Initially, I had thought of writing about what is really bad with Electronics Engineering in India. It was full of sarcasm. Most of you know how rote, it is. Instead of all that why not speak about what can be awesome, fun-filled and worth every one’s time. Why not speak about hands on Engineering, all the fun and joy of building stuff hands-on?
Well we could say speak about an hour of about what is so good about it. But again, who likes to hear all the gyaan. How about demoing stuff? How about showing all the Robots, the drones, DIY Printers, open source development tools, the displays, the sensors and what not? How about simple demos that show them how things work. Wouldn’t that give students the kid in a candy store kind of feeling? Wouldn’t it encourage them to play around and understand that it ain’t that hard?
We feel that this could be instrumental in shaping the fun loving engineer in them. So I call out to the community, the companies, and the Makers to join us with this out reach program. You could help us do it by
- Sending your product, 3D printer, that drone or simple DIY night lamp to us for a demo. It would be great if these are open source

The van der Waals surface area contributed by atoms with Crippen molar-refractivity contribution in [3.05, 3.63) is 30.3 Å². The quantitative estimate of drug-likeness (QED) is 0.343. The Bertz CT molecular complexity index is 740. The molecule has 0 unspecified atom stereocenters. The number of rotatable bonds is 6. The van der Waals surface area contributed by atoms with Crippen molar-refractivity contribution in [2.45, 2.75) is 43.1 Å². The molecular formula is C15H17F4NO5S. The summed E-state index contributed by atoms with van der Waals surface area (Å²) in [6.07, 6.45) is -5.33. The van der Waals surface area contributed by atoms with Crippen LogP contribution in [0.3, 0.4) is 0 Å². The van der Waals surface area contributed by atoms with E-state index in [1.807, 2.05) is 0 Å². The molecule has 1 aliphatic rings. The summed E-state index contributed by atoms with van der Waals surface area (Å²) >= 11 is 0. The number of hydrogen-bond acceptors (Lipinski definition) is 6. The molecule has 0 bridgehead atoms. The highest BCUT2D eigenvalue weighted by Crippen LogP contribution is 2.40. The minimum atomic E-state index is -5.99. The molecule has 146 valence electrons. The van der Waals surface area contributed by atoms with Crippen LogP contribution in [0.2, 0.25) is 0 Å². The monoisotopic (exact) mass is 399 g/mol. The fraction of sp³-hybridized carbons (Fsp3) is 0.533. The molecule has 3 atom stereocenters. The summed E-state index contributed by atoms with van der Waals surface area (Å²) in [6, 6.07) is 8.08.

- Spread the word! share this with your friends. Your cousin, who is in engineering getting frustrated attending the long lectures.
- If you know faculty in any of the colleges that is keen to encourage this, help us get in touch with them.
- Suggest us as to how Explore Embedded can make this program effective and transparent. Please comment below this page or write to me at firstname.lastname@example.org and we can discuss more.
- You could also join us during the events to help answer questions and demonstrate.
PS: We want to keep this program free for all the Engineering, Diploma and ITI colleges out there.
We have made the beginning. We were invited to Government Sri Krishnarajendra
Silver Jubilee Technological Institute (Govt. SKSJTI). We were overwhelmed with both the questions students asked and their interest. I would be really happy only when they build something concrete!
Thanks to HOD and Prof L Kirishnananda, and my team at Explore Embedded for making this happen.